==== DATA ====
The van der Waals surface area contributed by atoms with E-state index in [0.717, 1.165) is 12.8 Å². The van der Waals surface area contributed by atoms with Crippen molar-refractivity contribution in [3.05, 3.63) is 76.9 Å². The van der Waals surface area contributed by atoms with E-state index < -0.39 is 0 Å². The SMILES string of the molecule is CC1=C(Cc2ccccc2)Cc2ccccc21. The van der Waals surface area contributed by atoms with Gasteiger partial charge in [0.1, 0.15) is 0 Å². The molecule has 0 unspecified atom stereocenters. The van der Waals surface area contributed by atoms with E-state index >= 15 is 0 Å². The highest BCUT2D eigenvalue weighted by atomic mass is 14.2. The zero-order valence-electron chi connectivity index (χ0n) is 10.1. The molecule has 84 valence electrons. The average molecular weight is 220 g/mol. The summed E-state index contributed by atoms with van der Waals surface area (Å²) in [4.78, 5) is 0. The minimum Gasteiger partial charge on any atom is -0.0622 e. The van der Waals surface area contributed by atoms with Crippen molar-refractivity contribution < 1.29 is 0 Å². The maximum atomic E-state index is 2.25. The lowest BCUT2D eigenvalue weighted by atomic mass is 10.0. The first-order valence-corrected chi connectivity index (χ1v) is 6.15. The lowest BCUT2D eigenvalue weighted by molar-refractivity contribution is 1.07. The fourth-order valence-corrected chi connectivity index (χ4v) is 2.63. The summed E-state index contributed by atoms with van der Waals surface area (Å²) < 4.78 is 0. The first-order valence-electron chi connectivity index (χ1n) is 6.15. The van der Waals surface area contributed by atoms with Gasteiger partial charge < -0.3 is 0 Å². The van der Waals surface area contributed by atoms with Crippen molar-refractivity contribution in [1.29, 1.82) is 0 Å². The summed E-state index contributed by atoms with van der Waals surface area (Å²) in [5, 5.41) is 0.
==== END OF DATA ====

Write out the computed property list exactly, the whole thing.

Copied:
The van der Waals surface area contributed by atoms with E-state index in [0.717, 1.165) is 12.8 Å². The van der Waals surface area contributed by atoms with Crippen molar-refractivity contribution in [3.05, 3.63) is 76.9 Å². The van der Waals surface area contributed by atoms with E-state index < -0.39 is 0 Å². The SMILES string of the molecule is CC1=C(Cc2ccccc2)Cc2ccccc21. The van der Waals surface area contributed by atoms with Gasteiger partial charge in [0.1, 0.15) is 0 Å². The molecule has 0 unspecified atom stereocenters. The van der Waals surface area contributed by atoms with E-state index >= 15 is 0 Å². The highest BCUT2D eigenvalue weighted by atomic mass is 14.2. The zero-order valence-electron chi connectivity index (χ0n) is 10.1. The molecule has 84 valence electrons. The average molecular weight is 220 g/mol. The summed E-state index contributed by atoms with van der Waals surface area (Å²) in [4.78, 5) is 0. The minimum Gasteiger partial charge on any atom is -0.0622 e. The van der Waals surface area contributed by atoms with Crippen molar-refractivity contribution < 1.29 is 0 Å². The maximum atomic E-state index is 2.25. The lowest BCUT2D eigenvalue weighted by atomic mass is 10.0. The first-order valence-corrected chi connectivity index (χ1v) is 6.15. The lowest BCUT2D eigenvalue weighted by molar-refractivity contribution is 1.07. The fourth-order valence-corrected chi connectivity index (χ4v) is 2.63. The summed E-state index contributed by atoms with van der Waals surface area (Å²) < 4.78 is 0. The first-order valence-electron chi connectivity index (χ1n) is 6.15. The van der Waals surface area contributed by atoms with Gasteiger partial charge < -0.3 is 0 Å². The van der Waals surface area contributed by atoms with Crippen molar-refractivity contribution in [1.29, 1.82) is 0 Å². The summed E-state index contributed by atoms with van der Waals surface area (Å²) in [5, 5.41) is 0.